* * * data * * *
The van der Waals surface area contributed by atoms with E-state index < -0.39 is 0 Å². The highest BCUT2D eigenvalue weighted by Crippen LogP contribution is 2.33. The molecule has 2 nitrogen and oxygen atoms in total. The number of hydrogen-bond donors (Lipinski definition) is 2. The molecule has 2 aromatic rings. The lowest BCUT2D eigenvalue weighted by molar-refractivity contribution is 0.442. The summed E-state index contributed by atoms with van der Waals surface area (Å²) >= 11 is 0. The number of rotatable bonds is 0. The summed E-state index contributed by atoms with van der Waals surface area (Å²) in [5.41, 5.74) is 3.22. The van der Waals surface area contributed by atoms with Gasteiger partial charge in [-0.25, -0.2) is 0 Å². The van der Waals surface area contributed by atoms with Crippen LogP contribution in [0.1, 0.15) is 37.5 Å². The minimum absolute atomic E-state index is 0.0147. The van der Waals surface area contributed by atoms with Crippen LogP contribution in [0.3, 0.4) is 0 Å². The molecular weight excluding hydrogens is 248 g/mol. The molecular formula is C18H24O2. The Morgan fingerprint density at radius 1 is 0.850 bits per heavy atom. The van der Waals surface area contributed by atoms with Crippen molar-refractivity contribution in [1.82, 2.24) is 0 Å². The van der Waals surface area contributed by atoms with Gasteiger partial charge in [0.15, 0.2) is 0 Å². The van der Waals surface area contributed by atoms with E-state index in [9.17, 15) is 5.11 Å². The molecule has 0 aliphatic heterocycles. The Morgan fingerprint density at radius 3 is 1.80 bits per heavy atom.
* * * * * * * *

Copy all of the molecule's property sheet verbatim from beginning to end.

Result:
The van der Waals surface area contributed by atoms with E-state index < -0.39 is 0 Å². The highest BCUT2D eigenvalue weighted by Crippen LogP contribution is 2.33. The molecule has 2 nitrogen and oxygen atoms in total. The number of hydrogen-bond donors (Lipinski definition) is 2. The molecule has 2 aromatic rings. The lowest BCUT2D eigenvalue weighted by molar-refractivity contribution is 0.442. The summed E-state index contributed by atoms with van der Waals surface area (Å²) >= 11 is 0. The number of rotatable bonds is 0. The summed E-state index contributed by atoms with van der Waals surface area (Å²) in [5.41, 5.74) is 3.22. The van der Waals surface area contributed by atoms with Gasteiger partial charge in [-0.25, -0.2) is 0 Å². The van der Waals surface area contributed by atoms with Crippen LogP contribution in [0.1, 0.15) is 37.5 Å². The minimum absolute atomic E-state index is 0.0147. The van der Waals surface area contributed by atoms with Crippen LogP contribution in [0.3, 0.4) is 0 Å². The molecular weight excluding hydrogens is 248 g/mol. The molecular formula is C18H24O2. The Morgan fingerprint density at radius 1 is 0.850 bits per heavy atom. The van der Waals surface area contributed by atoms with Crippen molar-refractivity contribution in [1.82, 2.24) is 0 Å². The van der Waals surface area contributed by atoms with Gasteiger partial charge in [0.15, 0.2) is 0 Å². The van der Waals surface area contributed by atoms with E-state index in [9.17, 15) is 5.11 Å². The molecule has 0 aliphatic heterocycles. The Morgan fingerprint density at radius 3 is 1.80 bits per heavy atom.